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Government to block “bizarre proposal” restricting lobbying of judges

The government is to vote against John Crown’s bill which would require TDs and Senators to declare any contact with judges.

John Crown will today introduce a bill which requires TDs and Senators to inform the Minister for Justice if they try to lobby the judiciary.
John Crown will today introduce a bill which requires TDs and Senators to inform the Minister for Justice if they try to lobby the judiciary.
Image: Eamonn Farrell/Photocall Ireland

Updated, 11.16

THE GOVERNMENT is to block a bill being brought to the Seanad today which would require TDs and Senators to inform the Minister for Justice of any attempt they make to lobby the judiciary – describing the proposal as “bizarre”.

The bill is being introduced by NUI senator Prof John Crown today, but the government parties have already agreed to vote against the motion.

A Department of Justice spokeswoman this morning the bill would have the opposite effect to its intended aim – to stop parliamentarians from trying to lobby the judiciary in legal matters.

The spokeswoman said the bill would provide a mechanism for communications to be made to the DPP, and to individual judges, concerning criminal offences – as long as they were reported to the Minister for Justice at the time.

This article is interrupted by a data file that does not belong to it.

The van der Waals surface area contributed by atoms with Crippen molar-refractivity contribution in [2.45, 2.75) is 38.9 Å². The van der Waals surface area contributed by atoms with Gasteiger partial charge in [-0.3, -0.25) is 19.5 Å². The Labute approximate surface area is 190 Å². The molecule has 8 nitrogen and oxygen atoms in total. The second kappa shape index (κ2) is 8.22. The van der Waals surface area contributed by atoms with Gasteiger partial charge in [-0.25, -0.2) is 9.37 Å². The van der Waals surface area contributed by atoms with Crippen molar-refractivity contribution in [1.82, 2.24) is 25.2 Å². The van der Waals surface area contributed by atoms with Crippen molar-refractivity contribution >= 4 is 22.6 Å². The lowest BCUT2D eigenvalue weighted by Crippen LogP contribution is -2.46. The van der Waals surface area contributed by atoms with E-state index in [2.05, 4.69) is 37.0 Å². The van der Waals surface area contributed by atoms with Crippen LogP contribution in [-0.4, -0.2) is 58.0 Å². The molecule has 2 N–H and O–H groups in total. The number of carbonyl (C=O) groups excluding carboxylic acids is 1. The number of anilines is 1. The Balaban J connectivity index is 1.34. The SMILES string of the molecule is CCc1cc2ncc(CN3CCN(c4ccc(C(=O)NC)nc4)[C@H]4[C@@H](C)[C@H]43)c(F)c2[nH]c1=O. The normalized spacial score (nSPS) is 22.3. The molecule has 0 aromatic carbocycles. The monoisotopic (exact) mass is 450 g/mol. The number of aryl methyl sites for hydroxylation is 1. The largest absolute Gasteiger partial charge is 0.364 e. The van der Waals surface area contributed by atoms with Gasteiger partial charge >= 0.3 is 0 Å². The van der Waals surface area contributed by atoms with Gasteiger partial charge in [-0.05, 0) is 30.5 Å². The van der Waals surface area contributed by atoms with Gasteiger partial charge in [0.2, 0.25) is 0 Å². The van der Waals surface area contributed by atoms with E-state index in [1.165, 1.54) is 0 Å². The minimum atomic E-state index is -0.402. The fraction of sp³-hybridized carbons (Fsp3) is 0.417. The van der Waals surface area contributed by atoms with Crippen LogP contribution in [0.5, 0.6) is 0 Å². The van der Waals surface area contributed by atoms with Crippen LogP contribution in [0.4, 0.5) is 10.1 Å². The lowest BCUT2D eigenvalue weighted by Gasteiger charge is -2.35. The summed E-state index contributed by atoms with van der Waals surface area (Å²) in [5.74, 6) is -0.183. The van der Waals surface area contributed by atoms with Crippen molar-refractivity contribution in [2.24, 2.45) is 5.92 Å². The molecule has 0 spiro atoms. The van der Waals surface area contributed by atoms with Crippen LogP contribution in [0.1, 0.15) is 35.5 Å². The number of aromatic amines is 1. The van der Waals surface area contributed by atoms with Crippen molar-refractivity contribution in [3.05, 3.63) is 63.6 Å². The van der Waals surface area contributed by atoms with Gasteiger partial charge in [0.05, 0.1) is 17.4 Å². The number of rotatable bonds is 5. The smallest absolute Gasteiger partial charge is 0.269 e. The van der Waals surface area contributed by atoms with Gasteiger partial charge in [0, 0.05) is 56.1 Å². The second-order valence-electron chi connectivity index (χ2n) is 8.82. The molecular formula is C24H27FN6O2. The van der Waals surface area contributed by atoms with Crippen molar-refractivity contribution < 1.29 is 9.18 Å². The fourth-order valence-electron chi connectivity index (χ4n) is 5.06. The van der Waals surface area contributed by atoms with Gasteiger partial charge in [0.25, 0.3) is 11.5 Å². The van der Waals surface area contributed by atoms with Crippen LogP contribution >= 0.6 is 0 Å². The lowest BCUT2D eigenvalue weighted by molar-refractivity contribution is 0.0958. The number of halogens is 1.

Such communications, the spokeswoman added, would be a “gross violation” of the separation of powers. As a result, the government was opposing Crown’s “bizarre proposal”.

Crown, however, believes the government’s motives are more ulterior.

“The government was thinking of going along with the bill, but when they considered the impact on how the business of politics is done in this country, they decided otherwise,” he said.

Crown added that he had not been approached by the government parties with any suggested amendments to the bill, though he would be happy to accept input in that regard.

He explained that his original hopes had been to introduce a bill which placed an outright ban on lobbying of the judiciary by TDs and Senators, but he had been advised that doing so would pose constitutional problems regarding freedom of speech.

It is understood that the bill had been slated for discussion yesterday, to allow for the attendance of justice minister Alan Shatter.

Shatter is unlikely to attend today’s debates on the bill, as he is due in the Dáil – taking ministerial questions as the Minister for Defence – while the debates on the bill will get underway.

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